"The universe is made of stories, not of atoms."
—Muriel Rukeyser

How to Find an Agent

[excerpt from A Writer’s Time, Chapter 6, “Publishing in Time”]


….The first step in finding an authors’ representative is to write something that will interest the representative. The writing must be good or the subject-matter important before anyone will represent you. But, basically, you find a representative exactly as you find a publisher:
  1. Write a one-page query, making clear what your book is about in one or two sentences. Be professional.
  2. Write a five- to ten-page synopsis, outlining your book chapter by chapter or event by event. Some editors don't like synopses with novels, but almost every representative and many editors will request one.
  3. Book titles should be clear and immediately intriguing but generally not based on catchy phrases or puns. A book may go through several title changes before its final title is established.
  4. If you have significant publishing credits, cover your publishing background in your letter. (If you don’t, your letter should be brief.) Whatever you do, don’t emphasize your lack of track record.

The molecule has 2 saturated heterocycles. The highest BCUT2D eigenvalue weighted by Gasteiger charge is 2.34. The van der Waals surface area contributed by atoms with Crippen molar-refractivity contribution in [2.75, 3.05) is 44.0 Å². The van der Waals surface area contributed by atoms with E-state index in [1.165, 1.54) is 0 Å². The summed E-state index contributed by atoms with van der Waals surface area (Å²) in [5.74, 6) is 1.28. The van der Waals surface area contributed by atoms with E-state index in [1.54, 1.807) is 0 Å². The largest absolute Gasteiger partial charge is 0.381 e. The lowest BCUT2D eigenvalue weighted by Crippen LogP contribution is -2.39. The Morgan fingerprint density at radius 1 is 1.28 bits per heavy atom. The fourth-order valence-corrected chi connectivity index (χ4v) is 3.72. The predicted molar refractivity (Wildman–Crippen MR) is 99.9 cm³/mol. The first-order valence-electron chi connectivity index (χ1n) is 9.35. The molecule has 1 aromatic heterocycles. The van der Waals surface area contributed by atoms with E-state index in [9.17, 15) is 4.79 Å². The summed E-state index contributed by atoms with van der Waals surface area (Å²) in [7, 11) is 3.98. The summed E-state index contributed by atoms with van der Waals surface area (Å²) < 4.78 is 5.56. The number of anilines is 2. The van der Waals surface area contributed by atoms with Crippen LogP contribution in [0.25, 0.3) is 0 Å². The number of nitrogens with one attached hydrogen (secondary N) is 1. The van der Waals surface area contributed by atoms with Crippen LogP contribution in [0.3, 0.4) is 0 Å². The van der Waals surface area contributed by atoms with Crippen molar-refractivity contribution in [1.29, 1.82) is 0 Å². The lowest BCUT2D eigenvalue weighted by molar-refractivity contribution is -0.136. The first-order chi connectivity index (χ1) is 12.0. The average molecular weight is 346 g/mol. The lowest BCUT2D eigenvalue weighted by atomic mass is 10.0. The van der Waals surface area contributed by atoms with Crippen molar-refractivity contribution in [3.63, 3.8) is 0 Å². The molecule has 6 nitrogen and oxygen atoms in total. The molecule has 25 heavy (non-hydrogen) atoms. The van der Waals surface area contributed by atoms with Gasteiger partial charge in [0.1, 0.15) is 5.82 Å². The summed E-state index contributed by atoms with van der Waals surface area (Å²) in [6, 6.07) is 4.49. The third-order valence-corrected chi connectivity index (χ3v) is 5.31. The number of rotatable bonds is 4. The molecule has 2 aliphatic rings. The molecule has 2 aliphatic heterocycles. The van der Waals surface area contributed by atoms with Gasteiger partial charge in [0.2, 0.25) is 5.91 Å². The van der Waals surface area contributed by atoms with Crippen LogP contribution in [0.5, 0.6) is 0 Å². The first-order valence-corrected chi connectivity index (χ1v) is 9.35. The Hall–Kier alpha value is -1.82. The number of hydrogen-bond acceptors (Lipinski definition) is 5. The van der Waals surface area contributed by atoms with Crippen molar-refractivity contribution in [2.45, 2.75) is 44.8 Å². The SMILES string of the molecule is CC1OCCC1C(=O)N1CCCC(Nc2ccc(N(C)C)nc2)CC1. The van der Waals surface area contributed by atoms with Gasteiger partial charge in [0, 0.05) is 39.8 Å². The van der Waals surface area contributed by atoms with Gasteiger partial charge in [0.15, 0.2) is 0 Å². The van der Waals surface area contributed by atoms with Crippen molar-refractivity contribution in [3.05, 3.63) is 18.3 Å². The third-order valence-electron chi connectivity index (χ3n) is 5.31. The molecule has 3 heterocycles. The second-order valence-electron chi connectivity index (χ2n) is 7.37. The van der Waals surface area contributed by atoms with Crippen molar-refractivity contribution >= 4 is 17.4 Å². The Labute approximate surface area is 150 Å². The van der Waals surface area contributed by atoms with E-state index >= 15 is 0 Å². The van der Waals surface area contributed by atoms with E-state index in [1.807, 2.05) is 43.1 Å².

5. Send the query, synopsis, and letter with the first chapter of your book to an agent or manager by name. A list of authors’ representatives can be found in Jeff Herman’s Writer’s Guide to Book Editor, Publishers and Literary Agents, as well as in LMP (Literary Market Place). [click here to purchase]
  6. You can send your presentation (query, synopsis, and letter) to as many authors’ representatives as you like. Agents and literary managers will understand that this is only a query that doesn’t oblige either of you. Mail—or email, depending on the representative’s preference--ten to fifteen presentations at a time, as you can afford it.
  7. Plan several mailings in advance in order to avoid rejection syndrome. If a representative expresses interest, call the representative and ask how this particular representative can help you.
[excerpt from A Writer’s Time, Chapter 6, “Publishing in Time”]

© Kenneth Atchity 1986, 1995, 1999

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